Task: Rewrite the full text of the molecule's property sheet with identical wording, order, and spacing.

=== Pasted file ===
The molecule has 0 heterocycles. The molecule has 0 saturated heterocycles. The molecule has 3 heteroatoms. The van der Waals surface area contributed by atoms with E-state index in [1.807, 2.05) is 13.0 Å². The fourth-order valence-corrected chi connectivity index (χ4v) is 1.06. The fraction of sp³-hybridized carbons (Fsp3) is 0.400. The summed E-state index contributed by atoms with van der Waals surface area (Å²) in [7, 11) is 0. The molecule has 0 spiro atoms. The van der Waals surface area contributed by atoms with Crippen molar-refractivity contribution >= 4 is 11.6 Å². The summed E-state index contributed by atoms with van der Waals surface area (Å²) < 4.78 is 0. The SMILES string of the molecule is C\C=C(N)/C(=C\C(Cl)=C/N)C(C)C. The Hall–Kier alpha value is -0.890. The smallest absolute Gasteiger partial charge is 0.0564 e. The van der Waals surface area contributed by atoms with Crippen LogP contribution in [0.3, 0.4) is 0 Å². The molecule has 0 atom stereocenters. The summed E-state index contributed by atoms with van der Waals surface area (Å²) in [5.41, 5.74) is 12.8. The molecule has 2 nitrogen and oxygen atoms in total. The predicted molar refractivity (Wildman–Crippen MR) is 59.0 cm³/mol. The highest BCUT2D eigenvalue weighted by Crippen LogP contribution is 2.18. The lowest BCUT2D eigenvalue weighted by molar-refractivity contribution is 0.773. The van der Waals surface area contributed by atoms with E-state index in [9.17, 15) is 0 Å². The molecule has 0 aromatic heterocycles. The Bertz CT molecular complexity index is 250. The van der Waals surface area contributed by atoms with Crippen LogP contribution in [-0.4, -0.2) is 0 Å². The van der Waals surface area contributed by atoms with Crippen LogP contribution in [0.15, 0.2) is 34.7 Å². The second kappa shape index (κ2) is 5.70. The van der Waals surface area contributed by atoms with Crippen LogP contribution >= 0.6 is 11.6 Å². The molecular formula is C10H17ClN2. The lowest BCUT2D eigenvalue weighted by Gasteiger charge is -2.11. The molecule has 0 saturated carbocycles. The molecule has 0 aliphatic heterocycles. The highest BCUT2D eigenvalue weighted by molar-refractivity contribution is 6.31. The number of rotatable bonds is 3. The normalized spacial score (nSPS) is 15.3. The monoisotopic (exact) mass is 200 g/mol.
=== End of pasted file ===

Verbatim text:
The molecule has 0 heterocycles. The molecule has 0 saturated heterocycles. The molecule has 3 heteroatoms. The van der Waals surface area contributed by atoms with E-state index in [1.807, 2.05) is 13.0 Å². The fourth-order valence-corrected chi connectivity index (χ4v) is 1.06. The fraction of sp³-hybridized carbons (Fsp3) is 0.400. The summed E-state index contributed by atoms with van der Waals surface area (Å²) in [7, 11) is 0. The molecule has 0 spiro atoms. The van der Waals surface area contributed by atoms with Crippen molar-refractivity contribution >= 4 is 11.6 Å². The summed E-state index contributed by atoms with van der Waals surface area (Å²) < 4.78 is 0. The SMILES string of the molecule is C\C=C(N)/C(=C\C(Cl)=C/N)C(C)C. The Hall–Kier alpha value is -0.890. The smallest absolute Gasteiger partial charge is 0.0564 e. The van der Waals surface area contributed by atoms with Crippen LogP contribution in [0.3, 0.4) is 0 Å². The molecule has 0 atom stereocenters. The summed E-state index contributed by atoms with van der Waals surface area (Å²) in [5.41, 5.74) is 12.8. The molecule has 2 nitrogen and oxygen atoms in total. The predicted molar refractivity (Wildman–Crippen MR) is 59.0 cm³/mol. The highest BCUT2D eigenvalue weighted by Crippen LogP contribution is 2.18. The lowest BCUT2D eigenvalue weighted by molar-refractivity contribution is 0.773. The van der Waals surface area contributed by atoms with E-state index in [9.17, 15) is 0 Å². The molecule has 0 aromatic heterocycles. The Bertz CT molecular complexity index is 250. The van der Waals surface area contributed by atoms with Crippen LogP contribution in [-0.4, -0.2) is 0 Å². The van der Waals surface area contributed by atoms with Crippen LogP contribution in [0.15, 0.2) is 34.7 Å². The second kappa shape index (κ2) is 5.70. The van der Waals surface area contributed by atoms with Crippen LogP contribution >= 0.6 is 11.6 Å². The molecular formula is C10H17ClN2. The lowest BCUT2D eigenvalue weighted by Gasteiger charge is -2.11. The molecule has 0 saturated carbocycles. The molecule has 0 aliphatic heterocycles. The highest BCUT2D eigenvalue weighted by molar-refractivity contribution is 6.31. The number of rotatable bonds is 3. The normalized spacial score (nSPS) is 15.3. The monoisotopic (exact) mass is 200 g/mol.